Meet Dornika, an extraordinary artist defying genre norms and challenging societal boundaries. Born in Tehran, she found solace in art while navigating shifting environments, ultimately embracing music after discovering the empowering queer scene in Berlin. As a performance artist and researcher, her sound transcends genres, influenced by diverse musical styles and inspired by women of color and queer musicians. Through her EP “Revolution,” she fearlessly addresses themes of body autonomy, racism, and the female-led revolution in Iran. Dornika’s music serves as a powerful medium for activism, raising awareness, and promoting change, as she strives to create a world where multiple identities thrive harmoniously.
Can you tell us about your journey as an artist, from growing up in Tehran to becoming a prominent figure in the Berlin music scene?
So I was born in Tehran and moved to California when I was 6 then back to Tehran when I was 10. I think these shifts made me feel like a bit of an outsider growing up and art was kind of my way to entertain myself and not feel alone. I started learning music on my mom’s childhood piano back in Tehran and in my late teens I started singing and writing songs in my bedroom. As singing for women is illegal in Iran, it can only happen underground. Although the scene I was part of was extremely sexist so I kind of put my dream of music on pause. Shortly after moving to Berlin, I stumbled into the queer dance and drag scene here where I got access to a whole new world to experiment and find myself. After years of working as a dancer and drag artist, I finally got the courage to go back to music. During the pandemic I really decided to go for it and released my first single “Fatbulous”. It’s been a pretty stellar rise from there.
Your music is described as defying genre expectations. How would you personally define your sound, and what are some of the influences that have shaped your unique style?
I feel like more than a musician I am a performance artist and researcher. I study how the body and memory works, how the voice is related to our psychological state and how music and dance play a role in human societies. I love to embody different voices, genres, archetypes and experiment with the power our words and music have as the role of artist. Like most of our generation, I’ve gone through many music genres and feel like the lines of genres are fading. It’s not like back in the day where you had to be a punk or a goth or rock head. We can be many things and embrace multitude and this is apparent through our fashion, the media we consume and just modern day information flux. I have many inspirations from different eras of my life, I grew up listening to everything from classical music to metal to pop and hiphop. Linkin Park, Radiohead, Tool, Metallica, Chopin, Bach, MCR to all the pop icons on the illegal satellite channels growing up in Tehran. Now I am inspired more by the women of color and queer musicians that I can feel a connection to and see myself in. Perhaps not just by sound but by their existence. FKA Twigs, Lizzo, Sevdaliza, Nathy Peluso, Doja Cat, Dorian Electra, Shygirl, and the list goes on. Getting to their level to build my own sound and give out my own message inspires me.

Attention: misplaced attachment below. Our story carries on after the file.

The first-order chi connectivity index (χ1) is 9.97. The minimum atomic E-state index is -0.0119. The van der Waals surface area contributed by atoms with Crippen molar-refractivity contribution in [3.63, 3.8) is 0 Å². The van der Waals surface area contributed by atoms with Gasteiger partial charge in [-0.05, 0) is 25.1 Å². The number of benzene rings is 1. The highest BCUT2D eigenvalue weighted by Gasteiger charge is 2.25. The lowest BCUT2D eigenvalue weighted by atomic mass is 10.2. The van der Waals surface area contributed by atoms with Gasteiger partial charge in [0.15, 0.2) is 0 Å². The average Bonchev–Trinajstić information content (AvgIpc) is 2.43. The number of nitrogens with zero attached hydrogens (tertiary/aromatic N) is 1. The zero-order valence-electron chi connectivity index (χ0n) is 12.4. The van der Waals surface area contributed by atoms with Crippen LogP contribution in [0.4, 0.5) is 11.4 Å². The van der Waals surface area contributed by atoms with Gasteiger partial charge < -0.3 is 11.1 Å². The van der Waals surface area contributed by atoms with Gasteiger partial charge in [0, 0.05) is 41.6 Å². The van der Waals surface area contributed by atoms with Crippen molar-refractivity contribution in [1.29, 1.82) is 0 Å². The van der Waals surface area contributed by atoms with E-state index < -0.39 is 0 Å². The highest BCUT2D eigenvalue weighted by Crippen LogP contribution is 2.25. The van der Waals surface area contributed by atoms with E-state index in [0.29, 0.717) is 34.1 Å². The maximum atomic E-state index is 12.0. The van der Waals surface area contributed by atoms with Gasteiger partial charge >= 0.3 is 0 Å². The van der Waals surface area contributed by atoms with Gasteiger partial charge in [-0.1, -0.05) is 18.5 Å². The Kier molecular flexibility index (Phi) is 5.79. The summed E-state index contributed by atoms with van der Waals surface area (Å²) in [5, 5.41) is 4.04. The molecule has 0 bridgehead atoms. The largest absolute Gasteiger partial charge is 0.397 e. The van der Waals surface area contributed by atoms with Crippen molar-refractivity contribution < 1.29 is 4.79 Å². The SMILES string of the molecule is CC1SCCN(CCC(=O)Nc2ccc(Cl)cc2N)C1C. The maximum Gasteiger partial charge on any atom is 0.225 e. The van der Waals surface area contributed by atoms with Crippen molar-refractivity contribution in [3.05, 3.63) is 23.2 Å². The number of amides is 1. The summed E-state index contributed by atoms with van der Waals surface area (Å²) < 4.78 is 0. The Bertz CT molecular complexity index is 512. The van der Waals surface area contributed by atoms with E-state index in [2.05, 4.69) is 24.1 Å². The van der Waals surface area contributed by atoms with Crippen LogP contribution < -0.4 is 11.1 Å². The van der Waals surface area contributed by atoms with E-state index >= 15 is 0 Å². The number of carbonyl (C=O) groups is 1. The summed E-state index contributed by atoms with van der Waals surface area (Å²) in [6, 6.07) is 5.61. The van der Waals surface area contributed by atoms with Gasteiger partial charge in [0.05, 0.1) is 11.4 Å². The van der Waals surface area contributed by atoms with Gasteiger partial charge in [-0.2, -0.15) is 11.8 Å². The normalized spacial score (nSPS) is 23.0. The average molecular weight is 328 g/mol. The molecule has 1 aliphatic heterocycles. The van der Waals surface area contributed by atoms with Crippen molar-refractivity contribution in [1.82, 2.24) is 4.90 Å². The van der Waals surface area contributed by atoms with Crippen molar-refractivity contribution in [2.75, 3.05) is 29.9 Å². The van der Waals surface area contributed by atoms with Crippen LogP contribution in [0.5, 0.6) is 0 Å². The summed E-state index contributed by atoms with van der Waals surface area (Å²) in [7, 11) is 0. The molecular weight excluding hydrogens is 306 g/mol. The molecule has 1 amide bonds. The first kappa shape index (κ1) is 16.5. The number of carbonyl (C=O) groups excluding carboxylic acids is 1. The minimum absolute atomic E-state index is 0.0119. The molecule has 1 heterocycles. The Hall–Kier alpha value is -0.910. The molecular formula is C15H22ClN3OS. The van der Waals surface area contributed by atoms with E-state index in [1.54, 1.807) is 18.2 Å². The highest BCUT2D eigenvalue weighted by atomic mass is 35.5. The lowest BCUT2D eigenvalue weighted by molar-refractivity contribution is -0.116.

Your EP, “Revolution,” carries a powerful message. Can you share with us the inspiration behind the EP and how it reflects your activism and concerns about the ongoing revolution in Iran?
I decided to put out the EP following the events of last October in Iran. Except for the first track, I made everything in the last years before the death of Jina Mahsa Amini and they touched on the personal side effects of living in both the oppressive system in Iran and then as a racialized “immigrant” in the western world. I also talk about very personal journeys of what I want to change. The whole body of work is about all the ways we need and deal with change, and we need it in Iran as well as all over the world.
The lead single from your EP, “KoOkOo,” is an energetic and empowering track. What was the creative process behind the song, and what message do you hope listeners take away from it?
KoOkOo was my way to process the Berlin winter depression and of course when going into any current internal crisis there is all the effects of the past. I feel everyone can relate to feeling a bit crazy because of all the things happening in the world that is heartbreaking and infuriating but feeling unable to change it. But I wanted to make the music and the ending in a way that processes these traumas and gives hope that the things we’ve seen actually makes us better leaders and means we know what needs to change. I feel marginalized people should be at the forefront of creating change and this has always been the case.